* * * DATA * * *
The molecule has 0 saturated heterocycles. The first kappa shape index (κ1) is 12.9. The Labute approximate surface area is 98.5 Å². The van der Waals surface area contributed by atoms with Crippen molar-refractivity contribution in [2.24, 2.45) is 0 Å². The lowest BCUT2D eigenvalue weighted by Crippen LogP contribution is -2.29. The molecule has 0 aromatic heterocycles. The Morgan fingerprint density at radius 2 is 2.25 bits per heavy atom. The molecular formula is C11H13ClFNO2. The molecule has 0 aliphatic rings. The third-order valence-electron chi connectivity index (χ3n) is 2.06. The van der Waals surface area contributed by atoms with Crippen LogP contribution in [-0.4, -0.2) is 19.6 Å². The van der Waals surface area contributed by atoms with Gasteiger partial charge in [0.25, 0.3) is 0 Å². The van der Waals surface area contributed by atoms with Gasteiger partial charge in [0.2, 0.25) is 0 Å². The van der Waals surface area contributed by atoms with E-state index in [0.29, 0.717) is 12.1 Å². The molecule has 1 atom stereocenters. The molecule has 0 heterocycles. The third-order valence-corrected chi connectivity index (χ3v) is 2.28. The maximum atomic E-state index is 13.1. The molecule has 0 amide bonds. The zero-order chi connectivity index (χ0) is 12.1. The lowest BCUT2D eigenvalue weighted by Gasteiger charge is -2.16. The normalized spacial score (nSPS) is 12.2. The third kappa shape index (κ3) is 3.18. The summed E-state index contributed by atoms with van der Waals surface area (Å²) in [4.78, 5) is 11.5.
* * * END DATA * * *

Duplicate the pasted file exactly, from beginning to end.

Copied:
The molecule has 0 saturated heterocycles. The first kappa shape index (κ1) is 12.9. The Labute approximate surface area is 98.5 Å². The van der Waals surface area contributed by atoms with Crippen molar-refractivity contribution in [2.24, 2.45) is 0 Å². The lowest BCUT2D eigenvalue weighted by Crippen LogP contribution is -2.29. The molecule has 0 aromatic heterocycles. The Morgan fingerprint density at radius 2 is 2.25 bits per heavy atom. The molecular formula is C11H13ClFNO2. The molecule has 0 aliphatic rings. The third-order valence-electron chi connectivity index (χ3n) is 2.06. The van der Waals surface area contributed by atoms with Crippen LogP contribution in [-0.4, -0.2) is 19.6 Å². The van der Waals surface area contributed by atoms with Gasteiger partial charge in [0.25, 0.3) is 0 Å². The van der Waals surface area contributed by atoms with Gasteiger partial charge in [0.2, 0.25) is 0 Å². The van der Waals surface area contributed by atoms with E-state index in [0.29, 0.717) is 12.1 Å². The molecule has 1 atom stereocenters. The molecule has 0 heterocycles. The third-order valence-corrected chi connectivity index (χ3v) is 2.28. The maximum atomic E-state index is 13.1. The molecule has 0 amide bonds. The zero-order chi connectivity index (χ0) is 12.1. The lowest BCUT2D eigenvalue weighted by Gasteiger charge is -2.16. The normalized spacial score (nSPS) is 12.2. The third kappa shape index (κ3) is 3.18. The summed E-state index contributed by atoms with van der Waals surface area (Å²) in [4.78, 5) is 11.5.